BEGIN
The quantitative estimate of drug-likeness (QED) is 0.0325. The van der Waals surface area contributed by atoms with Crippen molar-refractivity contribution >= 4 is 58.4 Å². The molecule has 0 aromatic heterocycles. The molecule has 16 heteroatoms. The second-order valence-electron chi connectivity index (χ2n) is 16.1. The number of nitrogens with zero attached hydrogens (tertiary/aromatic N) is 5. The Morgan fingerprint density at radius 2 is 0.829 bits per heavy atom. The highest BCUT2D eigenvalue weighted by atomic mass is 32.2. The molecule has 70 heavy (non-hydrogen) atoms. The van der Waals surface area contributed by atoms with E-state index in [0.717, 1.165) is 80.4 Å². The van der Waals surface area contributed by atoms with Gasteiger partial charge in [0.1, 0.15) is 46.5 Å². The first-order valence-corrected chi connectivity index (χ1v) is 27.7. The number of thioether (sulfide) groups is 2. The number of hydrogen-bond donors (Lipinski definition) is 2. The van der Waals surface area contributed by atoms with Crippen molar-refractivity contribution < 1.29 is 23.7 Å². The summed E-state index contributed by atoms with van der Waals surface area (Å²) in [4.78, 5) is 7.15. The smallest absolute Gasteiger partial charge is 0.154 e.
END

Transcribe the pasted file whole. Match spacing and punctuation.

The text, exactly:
The quantitative estimate of drug-likeness (QED) is 0.0325. The van der Waals surface area contributed by atoms with Crippen molar-refractivity contribution >= 4 is 58.4 Å². The molecule has 0 aromatic heterocycles. The molecule has 16 heteroatoms. The second-order valence-electron chi connectivity index (χ2n) is 16.1. The number of nitrogens with zero attached hydrogens (tertiary/aromatic N) is 5. The Morgan fingerprint density at radius 2 is 0.829 bits per heavy atom. The highest BCUT2D eigenvalue weighted by atomic mass is 32.2. The molecule has 70 heavy (non-hydrogen) atoms. The van der Waals surface area contributed by atoms with E-state index in [0.717, 1.165) is 80.4 Å². The van der Waals surface area contributed by atoms with Gasteiger partial charge in [0.1, 0.15) is 46.5 Å². The first-order valence-corrected chi connectivity index (χ1v) is 27.7. The number of thioether (sulfide) groups is 2. The number of hydrogen-bond donors (Lipinski definition) is 2. The van der Waals surface area contributed by atoms with Crippen molar-refractivity contribution < 1.29 is 23.7 Å². The summed E-state index contributed by atoms with van der Waals surface area (Å²) in [4.78, 5) is 7.15. The smallest absolute Gasteiger partial charge is 0.154 e.